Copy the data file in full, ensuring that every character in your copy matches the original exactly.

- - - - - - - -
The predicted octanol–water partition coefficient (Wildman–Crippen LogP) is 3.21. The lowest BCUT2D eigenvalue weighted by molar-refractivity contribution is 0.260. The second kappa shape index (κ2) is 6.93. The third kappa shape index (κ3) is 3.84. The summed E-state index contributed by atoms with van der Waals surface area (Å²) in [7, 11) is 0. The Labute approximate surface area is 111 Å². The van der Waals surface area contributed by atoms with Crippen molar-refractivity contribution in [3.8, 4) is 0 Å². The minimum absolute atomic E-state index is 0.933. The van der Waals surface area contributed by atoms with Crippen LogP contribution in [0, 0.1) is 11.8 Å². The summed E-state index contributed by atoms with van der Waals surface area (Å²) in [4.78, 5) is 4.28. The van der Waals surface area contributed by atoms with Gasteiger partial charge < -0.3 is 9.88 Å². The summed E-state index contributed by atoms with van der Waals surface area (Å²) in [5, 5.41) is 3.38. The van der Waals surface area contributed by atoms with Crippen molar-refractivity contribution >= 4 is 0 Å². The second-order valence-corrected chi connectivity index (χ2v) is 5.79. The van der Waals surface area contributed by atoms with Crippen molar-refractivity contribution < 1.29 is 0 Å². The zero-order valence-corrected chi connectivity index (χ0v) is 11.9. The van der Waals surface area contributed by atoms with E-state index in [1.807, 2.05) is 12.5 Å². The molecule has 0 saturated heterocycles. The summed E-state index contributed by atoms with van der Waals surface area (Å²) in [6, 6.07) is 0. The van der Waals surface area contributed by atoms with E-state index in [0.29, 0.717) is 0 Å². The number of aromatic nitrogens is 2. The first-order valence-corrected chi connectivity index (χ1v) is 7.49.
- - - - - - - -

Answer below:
The predicted octanol–water partition coefficient (Wildman–Crippen LogP) is 3.21. The lowest BCUT2D eigenvalue weighted by molar-refractivity contribution is 0.260. The second kappa shape index (κ2) is 6.93. The third kappa shape index (κ3) is 3.84. The summed E-state index contributed by atoms with van der Waals surface area (Å²) in [7, 11) is 0. The Labute approximate surface area is 111 Å². The van der Waals surface area contributed by atoms with Crippen molar-refractivity contribution in [3.8, 4) is 0 Å². The minimum absolute atomic E-state index is 0.933. The van der Waals surface area contributed by atoms with Crippen LogP contribution in [0, 0.1) is 11.8 Å². The summed E-state index contributed by atoms with van der Waals surface area (Å²) in [4.78, 5) is 4.28. The van der Waals surface area contributed by atoms with Gasteiger partial charge < -0.3 is 9.88 Å². The summed E-state index contributed by atoms with van der Waals surface area (Å²) in [5, 5.41) is 3.38. The van der Waals surface area contributed by atoms with Crippen molar-refractivity contribution >= 4 is 0 Å². The second-order valence-corrected chi connectivity index (χ2v) is 5.79. The van der Waals surface area contributed by atoms with Crippen molar-refractivity contribution < 1.29 is 0 Å². The zero-order valence-corrected chi connectivity index (χ0v) is 11.9. The van der Waals surface area contributed by atoms with E-state index in [1.807, 2.05) is 12.5 Å². The molecule has 0 saturated heterocycles. The summed E-state index contributed by atoms with van der Waals surface area (Å²) in [6, 6.07) is 0. The van der Waals surface area contributed by atoms with E-state index in [0.29, 0.717) is 0 Å². The number of aromatic nitrogens is 2. The first-order valence-corrected chi connectivity index (χ1v) is 7.49.